Now, let's turn to the lines of development. All development is complex and multi-dimensional. Hence, there are models that deal with ego development, ethics and morals, interpersonal development, learning processes, stages of faith and knowledge development. Each of these facets of life can be represented as developing through the maturational levels of development. They are what Integral Theory calls developmental lines.

The quadrants or the domains or worlds within which development occurs. One of the great insights of Ken Wilber was to see that all the maturational levels and the various lines can be categorised according to two basic dimensions of development. These are the interior-exterior dimension and the individual/agency-communal dimension. The crossing of these dimensions gives us the Four Quadrants of interior-agency or consciousness, exterior agency or behaviour, interior-communal or culture and exterior-communal or social. These are four domains or quadrants in which the development of every social entity is played out.

Mitroff and Denton say of Wilber's quadrant model (1999, p27),

It is Wilber's particular genius to have first recognised each of these four orientations with regard to spirituality, and then analysed how a robust approach to spirituality demands the integration of all four approaches. In other words, not only is each of the four orientations incomplete without the others, but also, and more importantly, each depends on the others for its basic existence and sustenance.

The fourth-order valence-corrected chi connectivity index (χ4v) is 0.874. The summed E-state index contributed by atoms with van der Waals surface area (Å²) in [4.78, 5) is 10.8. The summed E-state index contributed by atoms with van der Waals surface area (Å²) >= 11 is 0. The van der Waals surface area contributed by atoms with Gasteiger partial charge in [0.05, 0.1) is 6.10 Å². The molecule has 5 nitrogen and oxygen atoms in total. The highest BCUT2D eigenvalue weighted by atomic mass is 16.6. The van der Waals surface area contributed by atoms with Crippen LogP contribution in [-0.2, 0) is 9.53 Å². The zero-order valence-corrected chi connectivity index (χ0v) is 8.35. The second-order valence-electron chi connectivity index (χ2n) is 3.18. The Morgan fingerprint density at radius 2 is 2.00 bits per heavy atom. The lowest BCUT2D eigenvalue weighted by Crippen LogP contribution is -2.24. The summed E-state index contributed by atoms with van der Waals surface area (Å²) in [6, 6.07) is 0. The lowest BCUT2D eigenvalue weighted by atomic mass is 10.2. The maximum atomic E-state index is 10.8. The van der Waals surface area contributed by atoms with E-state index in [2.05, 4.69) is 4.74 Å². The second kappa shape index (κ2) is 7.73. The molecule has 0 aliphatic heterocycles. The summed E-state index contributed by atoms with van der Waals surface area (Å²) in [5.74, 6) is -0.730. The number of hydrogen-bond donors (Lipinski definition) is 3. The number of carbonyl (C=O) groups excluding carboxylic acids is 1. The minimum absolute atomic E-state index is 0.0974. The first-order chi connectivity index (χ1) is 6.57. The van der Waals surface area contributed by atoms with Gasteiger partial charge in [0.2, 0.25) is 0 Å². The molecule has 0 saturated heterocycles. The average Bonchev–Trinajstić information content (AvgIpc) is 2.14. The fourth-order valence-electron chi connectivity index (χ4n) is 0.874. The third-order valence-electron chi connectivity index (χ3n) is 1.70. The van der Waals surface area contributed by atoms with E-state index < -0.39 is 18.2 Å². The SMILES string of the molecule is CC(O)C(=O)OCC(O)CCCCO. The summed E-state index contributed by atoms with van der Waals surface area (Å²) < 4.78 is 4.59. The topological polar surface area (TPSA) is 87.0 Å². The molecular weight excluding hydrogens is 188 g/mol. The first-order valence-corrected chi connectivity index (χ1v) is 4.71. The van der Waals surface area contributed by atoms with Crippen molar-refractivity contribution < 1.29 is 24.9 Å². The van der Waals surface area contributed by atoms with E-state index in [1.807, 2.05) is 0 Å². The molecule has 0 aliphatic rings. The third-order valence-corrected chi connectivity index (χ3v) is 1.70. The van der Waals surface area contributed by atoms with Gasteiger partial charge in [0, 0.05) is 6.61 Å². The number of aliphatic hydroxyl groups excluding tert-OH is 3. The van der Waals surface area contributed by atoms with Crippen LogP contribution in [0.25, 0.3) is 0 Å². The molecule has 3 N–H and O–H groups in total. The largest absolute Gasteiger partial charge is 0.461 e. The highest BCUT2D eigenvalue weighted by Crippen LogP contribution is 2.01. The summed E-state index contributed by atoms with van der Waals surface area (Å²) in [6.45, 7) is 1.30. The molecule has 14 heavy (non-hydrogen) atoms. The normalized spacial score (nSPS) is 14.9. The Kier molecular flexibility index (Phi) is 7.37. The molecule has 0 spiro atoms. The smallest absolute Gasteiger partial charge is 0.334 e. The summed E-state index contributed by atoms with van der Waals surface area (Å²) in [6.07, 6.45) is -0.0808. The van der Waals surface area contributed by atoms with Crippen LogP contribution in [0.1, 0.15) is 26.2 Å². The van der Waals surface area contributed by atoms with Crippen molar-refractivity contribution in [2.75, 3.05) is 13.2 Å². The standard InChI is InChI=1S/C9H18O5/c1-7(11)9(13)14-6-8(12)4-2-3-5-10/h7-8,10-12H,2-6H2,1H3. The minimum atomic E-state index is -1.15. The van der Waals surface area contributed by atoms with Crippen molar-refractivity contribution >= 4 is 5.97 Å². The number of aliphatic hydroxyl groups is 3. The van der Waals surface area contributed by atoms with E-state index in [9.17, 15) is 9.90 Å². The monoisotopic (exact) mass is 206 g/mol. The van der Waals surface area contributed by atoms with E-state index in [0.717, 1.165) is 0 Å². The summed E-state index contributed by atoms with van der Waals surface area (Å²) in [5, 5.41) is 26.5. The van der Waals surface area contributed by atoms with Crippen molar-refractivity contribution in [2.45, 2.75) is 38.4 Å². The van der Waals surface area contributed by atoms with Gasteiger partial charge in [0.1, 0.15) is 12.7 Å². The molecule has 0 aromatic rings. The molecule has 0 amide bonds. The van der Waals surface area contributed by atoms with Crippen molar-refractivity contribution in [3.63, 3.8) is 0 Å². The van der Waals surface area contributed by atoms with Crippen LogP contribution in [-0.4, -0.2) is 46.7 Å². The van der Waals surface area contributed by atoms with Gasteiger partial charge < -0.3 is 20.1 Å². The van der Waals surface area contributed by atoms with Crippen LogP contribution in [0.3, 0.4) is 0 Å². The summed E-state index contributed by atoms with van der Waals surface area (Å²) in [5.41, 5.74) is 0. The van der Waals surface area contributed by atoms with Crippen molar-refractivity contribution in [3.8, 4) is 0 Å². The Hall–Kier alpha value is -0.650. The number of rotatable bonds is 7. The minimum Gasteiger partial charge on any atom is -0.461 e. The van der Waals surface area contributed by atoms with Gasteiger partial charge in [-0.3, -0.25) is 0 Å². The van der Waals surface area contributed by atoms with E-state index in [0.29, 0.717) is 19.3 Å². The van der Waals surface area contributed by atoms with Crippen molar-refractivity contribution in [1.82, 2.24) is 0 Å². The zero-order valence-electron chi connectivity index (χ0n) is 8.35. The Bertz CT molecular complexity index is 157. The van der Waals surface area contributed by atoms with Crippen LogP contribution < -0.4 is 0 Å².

The Integral Theory model of quadrants, levels and lines is shown in Figure 1.

Quadrants, levels and lines are energised by the dynamics of growth and integration and by what I call the Integral Cycle. The Integral Cycle is the thing that keeps all these elements hanging together in a coherent system. All learning and knowledge occurs through the activation of this Integral cycle. As we will see, these dynamics have a crucial role to play in how we can situate spiritual concerns in the workplace.

This AQAL framework of quadrants, levels, lines and dynamics can be applied to individuals, teams, leaders and large social entities such as organisations. In the following, I will look at some approaches to spirituality in the organisational development and leadership fields and see how they can be situated within the integral theory model.

The final aspect of the Integral theory model I want to draw attention to is that of the scope of application. The AQAL framework of quadrants, levels, lines and dynamics can be applied to the micro-level of individuals, leaders and teams all the way up to whole organisations and even larger social entities.